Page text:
The Home Office updated their nationality policy on 15 May 2020 and made it more difficult for European nationals who have settled status to apply for British citizenship.
One of the requirements of the British Nationality Act 1981 is for an applicant to demonstrate that he or she was not at any time in the period of five years ending on the date of the application (or three years if such person is married to a British citizen) in the United Kingdom in breach of the immigration laws.
The difficulty is that a grant of settled status under the new UK government EU Settlement Scheme does not confirm that a person was here lawfully under the EEA Regulations during that time, as defined by the British Nationality Act 1981 as this is not a requirement of the EU Settlement Scheme.
It follows that for an EEA national to successfully apply to naturalise as a British citizen one will not only have to show that he or she has settled status, but also satisfy the Home Office by providing additional evidence that they have been in the UK lawfully under the EU law prior to being granted settled status to cover the period of three or five years according to their circumstances.
In order for an EEA national to demonstrate that he or she has lived in the UK lawfully prior to being granted settled or pre-settled status, they will have to demonstrate they have either themselves been a qualified person (worker, self-employed, jobseeker, self-sufficient or a student) or a family member of a qualified person.
These are worrying news for those EU nationals who have lived in the UK as self-sufficient or students and never had a comprehensive medical insurance. Even though they can get settled status under the new scheme, their residence in the UK is deemed to be unlawful under the EEA Regulations. The guidance however states that the Home Office’s caseworkers are able to exercise discretion in cases where an individual have not had a comprehensive medical insurance if appropriate considering their particular circumstances. We assume it would be decided by a caseworker on a case to case basis.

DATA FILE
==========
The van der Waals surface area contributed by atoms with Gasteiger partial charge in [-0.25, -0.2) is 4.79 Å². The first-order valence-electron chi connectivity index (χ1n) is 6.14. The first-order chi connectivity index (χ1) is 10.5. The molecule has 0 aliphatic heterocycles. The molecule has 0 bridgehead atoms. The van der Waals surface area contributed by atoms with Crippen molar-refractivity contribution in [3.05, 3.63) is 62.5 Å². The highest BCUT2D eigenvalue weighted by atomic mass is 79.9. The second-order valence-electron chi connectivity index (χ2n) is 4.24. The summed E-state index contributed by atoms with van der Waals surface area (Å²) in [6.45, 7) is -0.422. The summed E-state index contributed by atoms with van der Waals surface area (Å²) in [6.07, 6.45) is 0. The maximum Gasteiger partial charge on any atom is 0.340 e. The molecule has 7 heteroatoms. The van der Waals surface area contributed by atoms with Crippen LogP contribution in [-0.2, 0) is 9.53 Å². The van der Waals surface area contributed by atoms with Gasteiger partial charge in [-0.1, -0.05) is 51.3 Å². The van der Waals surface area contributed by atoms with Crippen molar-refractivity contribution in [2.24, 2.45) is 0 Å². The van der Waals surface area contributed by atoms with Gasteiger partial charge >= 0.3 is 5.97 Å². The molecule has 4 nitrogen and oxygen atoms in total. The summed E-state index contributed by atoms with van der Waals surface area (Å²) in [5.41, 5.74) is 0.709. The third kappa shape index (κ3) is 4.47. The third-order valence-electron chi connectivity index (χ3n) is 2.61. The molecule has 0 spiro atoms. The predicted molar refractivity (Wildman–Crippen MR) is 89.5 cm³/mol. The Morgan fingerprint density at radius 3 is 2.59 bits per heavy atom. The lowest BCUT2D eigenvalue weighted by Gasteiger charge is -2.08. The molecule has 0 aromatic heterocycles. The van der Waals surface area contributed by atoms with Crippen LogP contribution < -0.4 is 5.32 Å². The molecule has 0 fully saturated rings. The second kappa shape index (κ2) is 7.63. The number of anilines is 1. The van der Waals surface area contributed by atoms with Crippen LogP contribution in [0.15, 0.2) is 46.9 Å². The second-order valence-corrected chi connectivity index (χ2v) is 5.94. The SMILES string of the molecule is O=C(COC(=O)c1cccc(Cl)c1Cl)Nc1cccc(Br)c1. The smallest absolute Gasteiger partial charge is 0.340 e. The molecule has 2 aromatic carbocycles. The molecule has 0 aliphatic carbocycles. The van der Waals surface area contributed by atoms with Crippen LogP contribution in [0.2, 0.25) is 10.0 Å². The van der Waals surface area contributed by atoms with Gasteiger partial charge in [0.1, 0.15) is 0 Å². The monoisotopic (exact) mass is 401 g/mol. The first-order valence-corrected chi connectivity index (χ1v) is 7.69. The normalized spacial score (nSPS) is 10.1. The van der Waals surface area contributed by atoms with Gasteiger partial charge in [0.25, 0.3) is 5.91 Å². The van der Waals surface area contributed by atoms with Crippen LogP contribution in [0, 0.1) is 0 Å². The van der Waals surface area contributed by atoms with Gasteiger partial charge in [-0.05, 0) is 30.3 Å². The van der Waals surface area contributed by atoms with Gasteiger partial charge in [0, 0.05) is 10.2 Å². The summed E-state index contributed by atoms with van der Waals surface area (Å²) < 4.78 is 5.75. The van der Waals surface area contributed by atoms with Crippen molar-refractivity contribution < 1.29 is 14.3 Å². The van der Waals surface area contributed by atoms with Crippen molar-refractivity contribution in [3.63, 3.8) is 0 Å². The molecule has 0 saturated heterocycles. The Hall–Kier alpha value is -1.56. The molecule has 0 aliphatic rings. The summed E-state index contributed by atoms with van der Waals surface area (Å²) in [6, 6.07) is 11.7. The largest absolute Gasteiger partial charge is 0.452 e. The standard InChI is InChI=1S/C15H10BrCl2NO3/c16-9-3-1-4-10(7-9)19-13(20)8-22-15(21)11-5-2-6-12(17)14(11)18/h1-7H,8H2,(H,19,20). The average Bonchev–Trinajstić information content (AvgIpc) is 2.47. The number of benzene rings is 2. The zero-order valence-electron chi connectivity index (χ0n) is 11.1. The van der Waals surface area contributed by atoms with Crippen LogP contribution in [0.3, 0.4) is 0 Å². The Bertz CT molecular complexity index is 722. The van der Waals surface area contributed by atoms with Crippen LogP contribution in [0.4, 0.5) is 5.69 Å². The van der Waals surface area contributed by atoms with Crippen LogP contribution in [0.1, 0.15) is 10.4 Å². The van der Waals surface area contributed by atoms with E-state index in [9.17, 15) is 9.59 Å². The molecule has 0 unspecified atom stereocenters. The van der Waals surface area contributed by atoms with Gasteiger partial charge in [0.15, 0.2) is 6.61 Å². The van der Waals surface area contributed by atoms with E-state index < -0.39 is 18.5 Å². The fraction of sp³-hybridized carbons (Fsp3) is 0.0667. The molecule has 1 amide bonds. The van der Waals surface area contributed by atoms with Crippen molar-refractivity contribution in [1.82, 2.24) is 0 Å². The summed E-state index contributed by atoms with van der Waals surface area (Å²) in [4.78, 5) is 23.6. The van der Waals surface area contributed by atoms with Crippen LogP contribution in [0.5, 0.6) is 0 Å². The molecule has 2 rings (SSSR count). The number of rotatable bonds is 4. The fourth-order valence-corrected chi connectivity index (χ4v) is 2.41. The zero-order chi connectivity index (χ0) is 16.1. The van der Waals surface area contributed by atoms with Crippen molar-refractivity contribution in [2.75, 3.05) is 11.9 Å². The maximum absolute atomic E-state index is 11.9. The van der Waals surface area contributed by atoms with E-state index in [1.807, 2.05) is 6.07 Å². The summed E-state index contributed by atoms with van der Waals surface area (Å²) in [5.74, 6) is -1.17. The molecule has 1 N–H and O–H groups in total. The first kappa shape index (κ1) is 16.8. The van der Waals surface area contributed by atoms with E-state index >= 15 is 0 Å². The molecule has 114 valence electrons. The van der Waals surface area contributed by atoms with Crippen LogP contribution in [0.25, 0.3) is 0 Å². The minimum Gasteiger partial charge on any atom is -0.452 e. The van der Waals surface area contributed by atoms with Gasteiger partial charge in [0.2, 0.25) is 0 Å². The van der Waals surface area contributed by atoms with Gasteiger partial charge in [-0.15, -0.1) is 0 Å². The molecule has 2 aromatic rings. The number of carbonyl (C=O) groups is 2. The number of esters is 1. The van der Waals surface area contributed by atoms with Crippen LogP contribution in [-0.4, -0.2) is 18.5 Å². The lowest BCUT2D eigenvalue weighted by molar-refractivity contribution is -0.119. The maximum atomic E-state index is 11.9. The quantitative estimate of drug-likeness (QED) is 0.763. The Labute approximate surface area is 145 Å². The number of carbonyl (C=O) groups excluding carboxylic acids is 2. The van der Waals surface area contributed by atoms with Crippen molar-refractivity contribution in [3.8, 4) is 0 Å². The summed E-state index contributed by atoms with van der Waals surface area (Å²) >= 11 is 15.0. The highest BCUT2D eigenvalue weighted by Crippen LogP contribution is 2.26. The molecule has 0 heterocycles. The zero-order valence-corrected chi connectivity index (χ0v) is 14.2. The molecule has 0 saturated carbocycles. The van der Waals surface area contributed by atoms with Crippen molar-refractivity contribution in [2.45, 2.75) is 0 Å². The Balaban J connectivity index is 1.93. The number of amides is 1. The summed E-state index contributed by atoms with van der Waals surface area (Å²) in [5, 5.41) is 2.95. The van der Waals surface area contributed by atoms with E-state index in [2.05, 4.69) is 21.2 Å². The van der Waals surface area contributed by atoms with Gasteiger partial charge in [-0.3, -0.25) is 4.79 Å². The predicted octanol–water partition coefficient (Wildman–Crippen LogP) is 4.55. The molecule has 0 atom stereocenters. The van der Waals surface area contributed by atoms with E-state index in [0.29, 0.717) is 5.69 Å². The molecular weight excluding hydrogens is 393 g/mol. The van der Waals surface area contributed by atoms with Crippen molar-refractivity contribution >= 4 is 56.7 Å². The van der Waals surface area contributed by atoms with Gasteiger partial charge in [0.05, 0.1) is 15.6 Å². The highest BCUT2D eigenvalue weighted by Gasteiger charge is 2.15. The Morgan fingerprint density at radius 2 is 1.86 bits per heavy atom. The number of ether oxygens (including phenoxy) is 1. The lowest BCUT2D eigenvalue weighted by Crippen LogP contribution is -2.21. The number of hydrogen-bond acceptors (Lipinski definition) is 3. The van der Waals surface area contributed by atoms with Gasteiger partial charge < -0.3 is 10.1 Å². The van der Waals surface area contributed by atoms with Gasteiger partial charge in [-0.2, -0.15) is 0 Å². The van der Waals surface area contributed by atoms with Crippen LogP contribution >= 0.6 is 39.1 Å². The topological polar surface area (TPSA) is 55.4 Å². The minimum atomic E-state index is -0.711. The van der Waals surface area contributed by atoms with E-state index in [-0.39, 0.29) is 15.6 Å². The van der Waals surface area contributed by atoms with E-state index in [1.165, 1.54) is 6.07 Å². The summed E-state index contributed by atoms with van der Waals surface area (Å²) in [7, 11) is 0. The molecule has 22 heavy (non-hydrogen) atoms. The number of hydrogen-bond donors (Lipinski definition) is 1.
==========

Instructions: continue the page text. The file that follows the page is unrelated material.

It is very important to mention, that those EU nationals who have been issued with documents certifying their permanent residence under the EU law do not need to provide any additional evidence to prove that they have been residing in the UK lawfully. The document itself is a proof of five years lawful residence in the UK. Furthermore, compliance with the EU law is only relevant to the residence prior to the grant of pre-settled or settled status as an applicant can rely on residence since being granted pre-settled or settled for nationality purposes without need to produce any additional evidence.